The Russian toy developed from small English terriers that gained the fancy of Russian elites by the early 1700s. The diminutive dogs — supposed to weigh no more than 6.5 pounds (2.7 kg) — have a leggy silhouette, perky expression and lively demeanor, breeders say.
“They’re extremely affectionate” with their owners but can be reserved with strangers and need to meet plenty of new people as pups, says Nona Dietrich of Minnetonka, Minnesota, a breeder and member of the Russian Toy Club of America. “And they’re funny. They have quite an attitude.”
The AKC is the United States’ oldest purebred dog registry. It recognizes 199 breeds, including the two newcomers, and acts as a governing body for many dog shows.
Recognition requirements include having at least 300 dogs of the breed spread around at least 20 states and promulgating a breed standard that specifies ideal features, from temperament to toes. Many popular hybrid or “designer” breeds, such as Labradoodles and puggles, aren’t recognized, but it’s possible they could be someday if breeders decide to pursue it.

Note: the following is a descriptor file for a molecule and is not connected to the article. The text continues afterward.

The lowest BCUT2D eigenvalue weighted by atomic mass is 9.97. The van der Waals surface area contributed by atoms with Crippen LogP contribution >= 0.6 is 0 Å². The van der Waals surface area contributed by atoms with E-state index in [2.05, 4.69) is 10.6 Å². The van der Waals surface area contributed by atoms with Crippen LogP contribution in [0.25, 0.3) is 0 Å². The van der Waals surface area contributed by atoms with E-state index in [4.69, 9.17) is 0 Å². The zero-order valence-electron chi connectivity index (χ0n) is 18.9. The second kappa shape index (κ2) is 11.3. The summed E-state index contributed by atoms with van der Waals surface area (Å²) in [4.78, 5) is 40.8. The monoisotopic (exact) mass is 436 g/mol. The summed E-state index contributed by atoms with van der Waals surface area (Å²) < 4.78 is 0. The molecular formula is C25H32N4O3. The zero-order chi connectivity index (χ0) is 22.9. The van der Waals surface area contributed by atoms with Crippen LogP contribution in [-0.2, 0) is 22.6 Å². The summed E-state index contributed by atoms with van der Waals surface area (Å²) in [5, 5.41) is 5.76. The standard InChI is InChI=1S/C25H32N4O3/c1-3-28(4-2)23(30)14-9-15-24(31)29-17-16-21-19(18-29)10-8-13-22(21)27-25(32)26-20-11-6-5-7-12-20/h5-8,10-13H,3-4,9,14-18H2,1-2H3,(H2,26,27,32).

Some animal rights and welfare advocates deplore dog breeding and the market for purebreds, saying they spur puppy mills and strand adoptable pets in shelters.
The AKC says breeding can be done responsibly and preserves somewhat predictable characteristics that help people find and commit to the right dog for them.
Juneau’s top dog (names)
According to Wood, dog names in Juneau tend to be gender-specific and often invoke a sense of place. Here are top, local picks:
The local list includes some cross-over with the popular names nationally. According to Rover.com, top names in 2021 include:
However, the American Kennel Club does note Loki as a trending name on its website dedicated to dog names.
• Contact reporter Dana Zigmund at email@example.com or 907-308-4891.